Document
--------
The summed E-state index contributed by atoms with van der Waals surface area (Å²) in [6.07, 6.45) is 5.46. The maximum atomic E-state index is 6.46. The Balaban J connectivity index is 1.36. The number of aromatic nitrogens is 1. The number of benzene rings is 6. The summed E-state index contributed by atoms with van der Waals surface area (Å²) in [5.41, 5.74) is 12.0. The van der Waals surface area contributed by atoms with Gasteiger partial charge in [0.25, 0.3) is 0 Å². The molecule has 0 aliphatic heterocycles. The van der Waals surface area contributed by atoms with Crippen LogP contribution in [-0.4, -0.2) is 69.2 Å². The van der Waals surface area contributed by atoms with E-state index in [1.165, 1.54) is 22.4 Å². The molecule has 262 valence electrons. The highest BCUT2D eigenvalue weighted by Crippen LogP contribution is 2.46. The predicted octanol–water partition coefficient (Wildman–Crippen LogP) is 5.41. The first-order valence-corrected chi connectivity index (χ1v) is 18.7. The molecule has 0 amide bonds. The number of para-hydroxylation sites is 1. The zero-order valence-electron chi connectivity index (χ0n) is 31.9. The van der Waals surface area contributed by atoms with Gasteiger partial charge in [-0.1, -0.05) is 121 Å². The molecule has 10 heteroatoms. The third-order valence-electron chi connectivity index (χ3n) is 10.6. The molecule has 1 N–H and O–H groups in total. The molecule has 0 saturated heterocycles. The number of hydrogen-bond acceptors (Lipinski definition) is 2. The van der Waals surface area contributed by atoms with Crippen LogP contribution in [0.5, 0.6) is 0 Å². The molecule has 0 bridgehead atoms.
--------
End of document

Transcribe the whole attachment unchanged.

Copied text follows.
The summed E-state index contributed by atoms with van der Waals surface area (Å²) in [6.07, 6.45) is 5.46. The maximum atomic E-state index is 6.46. The Balaban J connectivity index is 1.36. The number of aromatic nitrogens is 1. The number of benzene rings is 6. The summed E-state index contributed by atoms with van der Waals surface area (Å²) in [5.41, 5.74) is 12.0. The van der Waals surface area contributed by atoms with Gasteiger partial charge in [0.25, 0.3) is 0 Å². The molecule has 0 aliphatic heterocycles. The van der Waals surface area contributed by atoms with Crippen LogP contribution in [-0.4, -0.2) is 69.2 Å². The van der Waals surface area contributed by atoms with E-state index in [1.165, 1.54) is 22.4 Å². The molecule has 262 valence electrons. The highest BCUT2D eigenvalue weighted by Crippen LogP contribution is 2.46. The predicted octanol–water partition coefficient (Wildman–Crippen LogP) is 5.41. The first-order valence-corrected chi connectivity index (χ1v) is 18.7. The molecule has 0 amide bonds. The number of para-hydroxylation sites is 1. The zero-order valence-electron chi connectivity index (χ0n) is 31.9. The van der Waals surface area contributed by atoms with Gasteiger partial charge in [-0.1, -0.05) is 121 Å². The molecule has 10 heteroatoms. The third-order valence-electron chi connectivity index (χ3n) is 10.6. The molecule has 1 N–H and O–H groups in total. The molecule has 0 saturated heterocycles. The number of hydrogen-bond acceptors (Lipinski definition) is 2. The van der Waals surface area contributed by atoms with Crippen LogP contribution in [0.5, 0.6) is 0 Å². The molecule has 0 bridgehead atoms.